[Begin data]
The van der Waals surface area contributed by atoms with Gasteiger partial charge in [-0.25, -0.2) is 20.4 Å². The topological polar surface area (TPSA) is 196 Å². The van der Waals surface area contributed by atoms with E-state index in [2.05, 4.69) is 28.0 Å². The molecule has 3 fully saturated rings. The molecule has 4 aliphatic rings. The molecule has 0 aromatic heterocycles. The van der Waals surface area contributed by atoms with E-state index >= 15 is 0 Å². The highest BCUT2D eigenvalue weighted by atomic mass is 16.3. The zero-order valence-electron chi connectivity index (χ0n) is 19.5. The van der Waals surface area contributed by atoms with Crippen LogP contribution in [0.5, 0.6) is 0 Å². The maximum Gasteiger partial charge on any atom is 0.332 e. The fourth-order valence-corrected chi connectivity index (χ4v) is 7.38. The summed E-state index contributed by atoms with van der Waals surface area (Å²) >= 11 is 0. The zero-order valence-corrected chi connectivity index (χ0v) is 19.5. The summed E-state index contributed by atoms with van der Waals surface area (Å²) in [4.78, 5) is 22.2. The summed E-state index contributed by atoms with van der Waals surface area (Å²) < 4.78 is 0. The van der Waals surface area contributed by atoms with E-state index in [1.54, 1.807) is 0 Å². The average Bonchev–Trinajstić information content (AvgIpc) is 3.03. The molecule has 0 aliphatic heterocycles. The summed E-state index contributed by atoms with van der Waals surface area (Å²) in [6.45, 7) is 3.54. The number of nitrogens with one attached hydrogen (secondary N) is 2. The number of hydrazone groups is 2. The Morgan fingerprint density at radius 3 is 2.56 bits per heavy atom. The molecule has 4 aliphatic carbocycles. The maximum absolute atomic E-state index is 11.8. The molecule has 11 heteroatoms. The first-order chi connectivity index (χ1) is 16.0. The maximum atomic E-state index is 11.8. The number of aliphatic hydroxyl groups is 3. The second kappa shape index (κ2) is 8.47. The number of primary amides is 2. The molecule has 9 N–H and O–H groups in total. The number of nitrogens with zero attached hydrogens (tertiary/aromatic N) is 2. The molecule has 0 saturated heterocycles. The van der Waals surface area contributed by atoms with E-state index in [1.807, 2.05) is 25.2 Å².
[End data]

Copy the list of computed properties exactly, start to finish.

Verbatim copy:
The van der Waals surface area contributed by atoms with Gasteiger partial charge in [-0.25, -0.2) is 20.4 Å². The topological polar surface area (TPSA) is 196 Å². The van der Waals surface area contributed by atoms with E-state index in [2.05, 4.69) is 28.0 Å². The molecule has 3 fully saturated rings. The molecule has 4 aliphatic rings. The molecule has 0 aromatic heterocycles. The van der Waals surface area contributed by atoms with E-state index >= 15 is 0 Å². The highest BCUT2D eigenvalue weighted by atomic mass is 16.3. The zero-order valence-electron chi connectivity index (χ0n) is 19.5. The van der Waals surface area contributed by atoms with Crippen LogP contribution in [0.5, 0.6) is 0 Å². The maximum Gasteiger partial charge on any atom is 0.332 e. The fourth-order valence-corrected chi connectivity index (χ4v) is 7.38. The summed E-state index contributed by atoms with van der Waals surface area (Å²) >= 11 is 0. The zero-order valence-corrected chi connectivity index (χ0v) is 19.5. The summed E-state index contributed by atoms with van der Waals surface area (Å²) in [4.78, 5) is 22.2. The summed E-state index contributed by atoms with van der Waals surface area (Å²) < 4.78 is 0. The van der Waals surface area contributed by atoms with E-state index in [1.54, 1.807) is 0 Å². The average Bonchev–Trinajstić information content (AvgIpc) is 3.03. The molecule has 0 aliphatic heterocycles. The summed E-state index contributed by atoms with van der Waals surface area (Å²) in [6.45, 7) is 3.54. The number of nitrogens with one attached hydrogen (secondary N) is 2. The number of hydrazone groups is 2. The Morgan fingerprint density at radius 3 is 2.56 bits per heavy atom. The molecule has 4 aliphatic carbocycles. The maximum absolute atomic E-state index is 11.8. The molecule has 11 heteroatoms. The first-order chi connectivity index (χ1) is 16.0. The maximum atomic E-state index is 11.8. The number of aliphatic hydroxyl groups is 3. The second kappa shape index (κ2) is 8.47. The number of primary amides is 2. The molecule has 9 N–H and O–H groups in total. The number of nitrogens with zero attached hydrogens (tertiary/aromatic N) is 2. The molecule has 0 saturated heterocycles. The van der Waals surface area contributed by atoms with E-state index in [1.807, 2.05) is 25.2 Å².